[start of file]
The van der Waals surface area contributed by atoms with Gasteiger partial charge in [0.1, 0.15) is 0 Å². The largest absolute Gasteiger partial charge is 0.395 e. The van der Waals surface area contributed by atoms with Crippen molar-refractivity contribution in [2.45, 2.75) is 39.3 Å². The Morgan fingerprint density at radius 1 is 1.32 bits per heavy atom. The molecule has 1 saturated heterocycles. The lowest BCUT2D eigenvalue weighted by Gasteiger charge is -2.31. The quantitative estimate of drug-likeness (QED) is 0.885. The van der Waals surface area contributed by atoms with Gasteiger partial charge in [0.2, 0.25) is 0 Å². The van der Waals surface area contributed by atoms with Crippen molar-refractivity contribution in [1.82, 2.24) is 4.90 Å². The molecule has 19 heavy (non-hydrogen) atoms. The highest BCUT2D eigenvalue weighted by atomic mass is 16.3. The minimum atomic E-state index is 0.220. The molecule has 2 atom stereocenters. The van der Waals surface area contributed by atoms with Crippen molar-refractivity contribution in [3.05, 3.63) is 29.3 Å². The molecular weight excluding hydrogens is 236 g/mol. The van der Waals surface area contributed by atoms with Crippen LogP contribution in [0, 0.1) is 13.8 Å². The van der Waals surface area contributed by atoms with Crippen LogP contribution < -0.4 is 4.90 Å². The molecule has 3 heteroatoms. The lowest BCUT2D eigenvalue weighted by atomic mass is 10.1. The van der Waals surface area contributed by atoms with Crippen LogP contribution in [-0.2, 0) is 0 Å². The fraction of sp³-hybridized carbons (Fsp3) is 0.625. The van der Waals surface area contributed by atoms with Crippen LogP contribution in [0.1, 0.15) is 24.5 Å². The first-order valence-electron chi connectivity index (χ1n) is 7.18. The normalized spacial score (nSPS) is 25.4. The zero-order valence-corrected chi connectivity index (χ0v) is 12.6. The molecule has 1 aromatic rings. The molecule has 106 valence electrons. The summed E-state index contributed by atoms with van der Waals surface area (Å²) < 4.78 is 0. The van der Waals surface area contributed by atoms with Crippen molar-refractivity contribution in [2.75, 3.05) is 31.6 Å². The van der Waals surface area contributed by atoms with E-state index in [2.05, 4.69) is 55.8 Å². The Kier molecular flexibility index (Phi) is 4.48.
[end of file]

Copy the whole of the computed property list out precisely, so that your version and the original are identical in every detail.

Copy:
The van der Waals surface area contributed by atoms with Gasteiger partial charge in [0.1, 0.15) is 0 Å². The largest absolute Gasteiger partial charge is 0.395 e. The van der Waals surface area contributed by atoms with Crippen molar-refractivity contribution in [2.45, 2.75) is 39.3 Å². The Morgan fingerprint density at radius 1 is 1.32 bits per heavy atom. The molecule has 1 saturated heterocycles. The lowest BCUT2D eigenvalue weighted by Gasteiger charge is -2.31. The quantitative estimate of drug-likeness (QED) is 0.885. The van der Waals surface area contributed by atoms with Gasteiger partial charge in [0.2, 0.25) is 0 Å². The van der Waals surface area contributed by atoms with Crippen molar-refractivity contribution in [1.82, 2.24) is 4.90 Å². The molecule has 19 heavy (non-hydrogen) atoms. The highest BCUT2D eigenvalue weighted by atomic mass is 16.3. The minimum atomic E-state index is 0.220. The molecule has 2 atom stereocenters. The van der Waals surface area contributed by atoms with Crippen molar-refractivity contribution in [3.05, 3.63) is 29.3 Å². The molecular weight excluding hydrogens is 236 g/mol. The van der Waals surface area contributed by atoms with Crippen LogP contribution in [0, 0.1) is 13.8 Å². The van der Waals surface area contributed by atoms with Crippen LogP contribution < -0.4 is 4.90 Å². The molecule has 3 heteroatoms. The lowest BCUT2D eigenvalue weighted by atomic mass is 10.1. The van der Waals surface area contributed by atoms with Crippen LogP contribution in [-0.2, 0) is 0 Å². The fraction of sp³-hybridized carbons (Fsp3) is 0.625. The van der Waals surface area contributed by atoms with Crippen LogP contribution in [0.1, 0.15) is 24.5 Å². The first-order valence-electron chi connectivity index (χ1n) is 7.18. The normalized spacial score (nSPS) is 25.4. The zero-order valence-corrected chi connectivity index (χ0v) is 12.6. The molecule has 1 aromatic rings. The molecule has 106 valence electrons. The summed E-state index contributed by atoms with van der Waals surface area (Å²) < 4.78 is 0. The van der Waals surface area contributed by atoms with Crippen molar-refractivity contribution in [2.75, 3.05) is 31.6 Å². The van der Waals surface area contributed by atoms with E-state index in [2.05, 4.69) is 55.8 Å². The Kier molecular flexibility index (Phi) is 4.48.